DAVE MCGILLIVRAY, for Cape Cod Times

For the better part of my life, I thought I was as close to invincible as was humanly possible. With all the running I have done, I thought no physical challenge was insurmountable.

Editor’s note: Dave McGillivray is director of the New Balance Falmouth Road Race, the Boston Marathon and dozens of other events through his company, Dave McGillivray Sports Enterprises. In 1978 he ran from Medford, Ore., to Medford, Mass. — 3,452 miles — to raise money for the Jimmy Fund. He has run every Boston Marathon since 1973 and has competed in eight Hawaii Ironman Triathlons.

First, this is a “good story” with a happy far.

For the better part of my life, I thought I was as close to invincible as was humanly possible. With all the running I have done, I thought no physical challenge was insurmountable.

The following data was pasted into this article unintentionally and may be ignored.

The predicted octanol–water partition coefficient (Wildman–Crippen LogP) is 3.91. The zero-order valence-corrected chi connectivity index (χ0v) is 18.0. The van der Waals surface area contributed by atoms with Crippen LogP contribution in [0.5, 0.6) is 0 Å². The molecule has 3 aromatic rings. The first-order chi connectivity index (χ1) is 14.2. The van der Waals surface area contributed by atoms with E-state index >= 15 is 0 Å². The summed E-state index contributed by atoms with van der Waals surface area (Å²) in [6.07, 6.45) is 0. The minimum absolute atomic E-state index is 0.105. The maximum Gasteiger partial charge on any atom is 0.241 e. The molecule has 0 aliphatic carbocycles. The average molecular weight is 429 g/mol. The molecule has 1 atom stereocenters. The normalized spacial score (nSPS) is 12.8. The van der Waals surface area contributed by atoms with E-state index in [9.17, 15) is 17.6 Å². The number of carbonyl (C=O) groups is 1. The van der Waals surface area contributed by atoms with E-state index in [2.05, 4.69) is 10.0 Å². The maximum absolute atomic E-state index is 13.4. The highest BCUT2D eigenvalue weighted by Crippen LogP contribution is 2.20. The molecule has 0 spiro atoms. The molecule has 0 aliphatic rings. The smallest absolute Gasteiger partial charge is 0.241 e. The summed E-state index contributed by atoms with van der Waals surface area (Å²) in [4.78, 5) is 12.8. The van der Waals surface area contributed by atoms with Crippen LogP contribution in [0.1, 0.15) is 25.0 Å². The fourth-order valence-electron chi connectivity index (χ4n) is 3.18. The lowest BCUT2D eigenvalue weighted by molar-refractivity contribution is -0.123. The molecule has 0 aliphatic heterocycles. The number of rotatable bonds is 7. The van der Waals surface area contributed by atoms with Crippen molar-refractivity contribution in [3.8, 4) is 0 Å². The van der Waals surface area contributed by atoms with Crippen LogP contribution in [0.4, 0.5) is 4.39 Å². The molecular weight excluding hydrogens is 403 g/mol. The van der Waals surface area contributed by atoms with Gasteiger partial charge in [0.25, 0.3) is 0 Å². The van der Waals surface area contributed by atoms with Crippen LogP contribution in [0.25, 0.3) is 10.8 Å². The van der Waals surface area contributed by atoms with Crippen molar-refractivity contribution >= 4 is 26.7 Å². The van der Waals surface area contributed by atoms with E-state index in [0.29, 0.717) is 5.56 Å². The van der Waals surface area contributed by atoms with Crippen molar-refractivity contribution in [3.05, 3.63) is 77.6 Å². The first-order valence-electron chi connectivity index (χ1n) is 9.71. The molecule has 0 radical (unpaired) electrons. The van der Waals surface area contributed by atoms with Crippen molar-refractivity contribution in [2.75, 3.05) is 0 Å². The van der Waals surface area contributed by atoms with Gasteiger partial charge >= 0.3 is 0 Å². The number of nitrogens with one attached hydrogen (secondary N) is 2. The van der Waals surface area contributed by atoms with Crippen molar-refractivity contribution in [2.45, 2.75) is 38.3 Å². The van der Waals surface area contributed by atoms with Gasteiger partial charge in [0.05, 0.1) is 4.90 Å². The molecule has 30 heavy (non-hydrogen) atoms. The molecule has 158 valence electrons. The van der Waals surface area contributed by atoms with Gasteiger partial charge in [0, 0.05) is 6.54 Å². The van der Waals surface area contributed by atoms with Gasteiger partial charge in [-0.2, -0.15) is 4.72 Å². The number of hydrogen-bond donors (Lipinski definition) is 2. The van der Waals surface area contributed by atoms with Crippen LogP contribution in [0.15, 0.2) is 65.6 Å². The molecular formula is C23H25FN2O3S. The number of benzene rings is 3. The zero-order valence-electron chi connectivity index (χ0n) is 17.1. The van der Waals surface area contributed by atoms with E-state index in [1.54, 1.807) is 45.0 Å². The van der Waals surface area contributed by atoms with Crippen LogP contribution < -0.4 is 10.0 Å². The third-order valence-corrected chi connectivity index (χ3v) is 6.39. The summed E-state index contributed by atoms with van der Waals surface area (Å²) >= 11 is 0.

It took 59 years, but recently that all changed in a “heartbeat.”

For over a year now, I’ve been experiencing difficulty breathing as soon as I start my workout. For the first 10-15 minutes, I’ve had to run and then walk just to be able to catch my breath. This has been embarrassing to say the least.

It felt like I was running at altitude. It seemed like angina-type symptoms. After about one to two miles, the discomfort seemed to either go away or at least became less painful. I seldom ran with others, choosing rather to run alone because I didn’t want anyone else to know “my little secret.”

Like most people, I know my body very well and knew something wasn’t right, that something was very wrong. I proceeded to have all the normal tests done — pulmonary, heart, EKG, inhalers, echo tests, stress tests and on and on.

The good news, nothing was detected. The bad news, nothing was detected.